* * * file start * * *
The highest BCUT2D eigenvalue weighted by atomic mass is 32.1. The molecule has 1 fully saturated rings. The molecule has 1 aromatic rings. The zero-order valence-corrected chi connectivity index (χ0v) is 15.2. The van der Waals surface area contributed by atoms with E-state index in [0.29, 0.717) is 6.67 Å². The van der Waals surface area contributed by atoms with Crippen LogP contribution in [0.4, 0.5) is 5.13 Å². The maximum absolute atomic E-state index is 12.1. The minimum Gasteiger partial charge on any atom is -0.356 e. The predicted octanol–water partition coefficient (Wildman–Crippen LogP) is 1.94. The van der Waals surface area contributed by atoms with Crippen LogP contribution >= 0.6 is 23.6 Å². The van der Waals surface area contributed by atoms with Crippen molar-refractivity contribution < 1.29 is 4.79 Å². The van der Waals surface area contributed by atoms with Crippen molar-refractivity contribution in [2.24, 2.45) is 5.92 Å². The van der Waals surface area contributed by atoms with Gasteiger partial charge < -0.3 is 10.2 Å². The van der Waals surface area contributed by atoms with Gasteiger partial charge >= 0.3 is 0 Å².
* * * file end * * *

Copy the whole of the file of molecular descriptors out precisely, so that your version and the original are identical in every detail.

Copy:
The highest BCUT2D eigenvalue weighted by atomic mass is 32.1. The molecule has 1 fully saturated rings. The molecule has 1 aromatic rings. The zero-order valence-corrected chi connectivity index (χ0v) is 15.2. The van der Waals surface area contributed by atoms with E-state index in [0.29, 0.717) is 6.67 Å². The van der Waals surface area contributed by atoms with Crippen LogP contribution in [0.4, 0.5) is 5.13 Å². The maximum absolute atomic E-state index is 12.1. The minimum Gasteiger partial charge on any atom is -0.356 e. The predicted octanol–water partition coefficient (Wildman–Crippen LogP) is 1.94. The van der Waals surface area contributed by atoms with Crippen LogP contribution >= 0.6 is 23.6 Å². The van der Waals surface area contributed by atoms with Crippen molar-refractivity contribution < 1.29 is 4.79 Å². The van der Waals surface area contributed by atoms with Crippen molar-refractivity contribution in [2.24, 2.45) is 5.92 Å². The van der Waals surface area contributed by atoms with Gasteiger partial charge < -0.3 is 10.2 Å². The van der Waals surface area contributed by atoms with Gasteiger partial charge >= 0.3 is 0 Å².